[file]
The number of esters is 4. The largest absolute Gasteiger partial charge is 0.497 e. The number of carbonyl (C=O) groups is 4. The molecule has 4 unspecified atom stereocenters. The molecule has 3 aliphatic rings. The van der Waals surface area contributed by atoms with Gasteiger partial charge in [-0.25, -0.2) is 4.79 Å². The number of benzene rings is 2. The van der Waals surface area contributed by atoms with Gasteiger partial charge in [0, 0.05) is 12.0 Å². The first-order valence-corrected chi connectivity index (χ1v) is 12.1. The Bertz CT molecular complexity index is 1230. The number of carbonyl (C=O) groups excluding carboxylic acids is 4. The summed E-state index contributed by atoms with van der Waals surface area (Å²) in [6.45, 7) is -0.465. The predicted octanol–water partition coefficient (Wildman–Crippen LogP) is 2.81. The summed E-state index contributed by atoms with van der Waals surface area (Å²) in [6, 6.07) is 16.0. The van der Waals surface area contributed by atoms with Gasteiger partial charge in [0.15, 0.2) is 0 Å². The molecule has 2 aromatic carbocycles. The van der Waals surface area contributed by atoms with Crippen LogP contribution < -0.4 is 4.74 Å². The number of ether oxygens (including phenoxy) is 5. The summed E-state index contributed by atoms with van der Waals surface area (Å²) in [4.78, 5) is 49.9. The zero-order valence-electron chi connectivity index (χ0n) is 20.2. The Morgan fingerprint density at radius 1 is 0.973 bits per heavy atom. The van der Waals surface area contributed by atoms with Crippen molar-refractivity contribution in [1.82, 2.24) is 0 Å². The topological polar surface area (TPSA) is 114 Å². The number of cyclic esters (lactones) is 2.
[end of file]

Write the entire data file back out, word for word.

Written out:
The number of esters is 4. The largest absolute Gasteiger partial charge is 0.497 e. The number of carbonyl (C=O) groups is 4. The molecule has 4 unspecified atom stereocenters. The molecule has 3 aliphatic rings. The van der Waals surface area contributed by atoms with Gasteiger partial charge in [-0.25, -0.2) is 4.79 Å². The number of benzene rings is 2. The van der Waals surface area contributed by atoms with Gasteiger partial charge in [0, 0.05) is 12.0 Å². The first-order valence-corrected chi connectivity index (χ1v) is 12.1. The Bertz CT molecular complexity index is 1230. The number of carbonyl (C=O) groups excluding carboxylic acids is 4. The summed E-state index contributed by atoms with van der Waals surface area (Å²) in [6.45, 7) is -0.465. The predicted octanol–water partition coefficient (Wildman–Crippen LogP) is 2.81. The summed E-state index contributed by atoms with van der Waals surface area (Å²) in [6, 6.07) is 16.0. The van der Waals surface area contributed by atoms with Gasteiger partial charge in [0.15, 0.2) is 0 Å². The molecule has 2 aromatic carbocycles. The van der Waals surface area contributed by atoms with Crippen LogP contribution < -0.4 is 4.74 Å². The number of ether oxygens (including phenoxy) is 5. The summed E-state index contributed by atoms with van der Waals surface area (Å²) in [4.78, 5) is 49.9. The zero-order valence-electron chi connectivity index (χ0n) is 20.2. The Morgan fingerprint density at radius 1 is 0.973 bits per heavy atom. The van der Waals surface area contributed by atoms with Crippen molar-refractivity contribution in [1.82, 2.24) is 0 Å². The topological polar surface area (TPSA) is 114 Å². The number of cyclic esters (lactones) is 2.